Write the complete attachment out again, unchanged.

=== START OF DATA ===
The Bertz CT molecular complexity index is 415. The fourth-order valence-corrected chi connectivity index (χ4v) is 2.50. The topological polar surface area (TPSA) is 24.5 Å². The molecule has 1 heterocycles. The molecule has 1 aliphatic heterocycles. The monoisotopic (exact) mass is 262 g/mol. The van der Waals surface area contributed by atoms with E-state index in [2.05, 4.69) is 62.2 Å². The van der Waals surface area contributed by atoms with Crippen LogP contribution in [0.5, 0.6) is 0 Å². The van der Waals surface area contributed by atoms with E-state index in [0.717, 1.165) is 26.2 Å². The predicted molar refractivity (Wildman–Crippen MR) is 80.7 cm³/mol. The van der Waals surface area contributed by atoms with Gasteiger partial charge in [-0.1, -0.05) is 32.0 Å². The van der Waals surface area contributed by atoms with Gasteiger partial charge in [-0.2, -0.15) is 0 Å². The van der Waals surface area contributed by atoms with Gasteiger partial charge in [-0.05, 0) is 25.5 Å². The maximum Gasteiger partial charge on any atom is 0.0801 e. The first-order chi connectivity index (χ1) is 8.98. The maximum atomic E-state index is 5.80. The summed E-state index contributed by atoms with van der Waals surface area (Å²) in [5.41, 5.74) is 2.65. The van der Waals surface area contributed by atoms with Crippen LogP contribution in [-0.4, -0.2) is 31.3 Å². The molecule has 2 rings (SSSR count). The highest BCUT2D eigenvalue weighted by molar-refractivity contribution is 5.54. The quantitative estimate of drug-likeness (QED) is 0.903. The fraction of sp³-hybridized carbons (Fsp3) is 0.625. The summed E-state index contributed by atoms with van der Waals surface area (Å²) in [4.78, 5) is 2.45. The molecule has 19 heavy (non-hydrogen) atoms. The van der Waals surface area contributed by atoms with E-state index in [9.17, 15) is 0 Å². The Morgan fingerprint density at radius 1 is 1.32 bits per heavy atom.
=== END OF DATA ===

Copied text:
The Bertz CT molecular complexity index is 415. The fourth-order valence-corrected chi connectivity index (χ4v) is 2.50. The topological polar surface area (TPSA) is 24.5 Å². The molecule has 1 heterocycles. The molecule has 1 aliphatic heterocycles. The monoisotopic (exact) mass is 262 g/mol. The van der Waals surface area contributed by atoms with E-state index in [2.05, 4.69) is 62.2 Å². The van der Waals surface area contributed by atoms with Crippen LogP contribution in [0.5, 0.6) is 0 Å². The van der Waals surface area contributed by atoms with E-state index in [0.717, 1.165) is 26.2 Å². The predicted molar refractivity (Wildman–Crippen MR) is 80.7 cm³/mol. The van der Waals surface area contributed by atoms with Gasteiger partial charge in [-0.1, -0.05) is 32.0 Å². The van der Waals surface area contributed by atoms with Gasteiger partial charge in [-0.2, -0.15) is 0 Å². The van der Waals surface area contributed by atoms with Gasteiger partial charge in [-0.05, 0) is 25.5 Å². The maximum Gasteiger partial charge on any atom is 0.0801 e. The first-order chi connectivity index (χ1) is 8.98. The maximum atomic E-state index is 5.80. The summed E-state index contributed by atoms with van der Waals surface area (Å²) in [5.41, 5.74) is 2.65. The van der Waals surface area contributed by atoms with Crippen LogP contribution in [-0.4, -0.2) is 31.3 Å². The molecule has 2 rings (SSSR count). The highest BCUT2D eigenvalue weighted by molar-refractivity contribution is 5.54. The quantitative estimate of drug-likeness (QED) is 0.903. The fraction of sp³-hybridized carbons (Fsp3) is 0.625. The summed E-state index contributed by atoms with van der Waals surface area (Å²) in [4.78, 5) is 2.45. The molecule has 19 heavy (non-hydrogen) atoms. The van der Waals surface area contributed by atoms with E-state index in [9.17, 15) is 0 Å². The Morgan fingerprint density at radius 1 is 1.32 bits per heavy atom.